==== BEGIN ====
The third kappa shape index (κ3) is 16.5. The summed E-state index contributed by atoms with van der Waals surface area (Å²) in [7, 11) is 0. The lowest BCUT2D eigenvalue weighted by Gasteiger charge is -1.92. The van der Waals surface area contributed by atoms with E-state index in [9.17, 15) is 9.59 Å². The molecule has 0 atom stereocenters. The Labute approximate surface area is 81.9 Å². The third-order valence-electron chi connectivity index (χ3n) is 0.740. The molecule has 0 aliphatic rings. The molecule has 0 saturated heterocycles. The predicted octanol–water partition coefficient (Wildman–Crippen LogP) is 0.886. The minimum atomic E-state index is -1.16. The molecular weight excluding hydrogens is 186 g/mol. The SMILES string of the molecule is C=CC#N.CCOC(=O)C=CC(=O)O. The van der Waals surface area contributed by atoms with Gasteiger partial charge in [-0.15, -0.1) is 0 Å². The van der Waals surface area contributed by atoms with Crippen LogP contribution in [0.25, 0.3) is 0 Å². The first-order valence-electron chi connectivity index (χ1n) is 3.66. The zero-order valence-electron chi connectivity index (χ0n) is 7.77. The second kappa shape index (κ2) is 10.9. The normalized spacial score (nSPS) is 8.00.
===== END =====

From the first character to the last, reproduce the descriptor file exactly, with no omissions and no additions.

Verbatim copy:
The third kappa shape index (κ3) is 16.5. The summed E-state index contributed by atoms with van der Waals surface area (Å²) in [7, 11) is 0. The lowest BCUT2D eigenvalue weighted by Gasteiger charge is -1.92. The van der Waals surface area contributed by atoms with E-state index in [9.17, 15) is 9.59 Å². The molecule has 0 atom stereocenters. The Labute approximate surface area is 81.9 Å². The third-order valence-electron chi connectivity index (χ3n) is 0.740. The molecule has 0 aliphatic rings. The molecule has 0 saturated heterocycles. The predicted octanol–water partition coefficient (Wildman–Crippen LogP) is 0.886. The minimum atomic E-state index is -1.16. The molecular weight excluding hydrogens is 186 g/mol. The SMILES string of the molecule is C=CC#N.CCOC(=O)C=CC(=O)O. The van der Waals surface area contributed by atoms with Gasteiger partial charge in [-0.15, -0.1) is 0 Å². The van der Waals surface area contributed by atoms with Crippen LogP contribution in [0.25, 0.3) is 0 Å². The first-order valence-electron chi connectivity index (χ1n) is 3.66. The zero-order valence-electron chi connectivity index (χ0n) is 7.77. The second kappa shape index (κ2) is 10.9. The normalized spacial score (nSPS) is 8.00.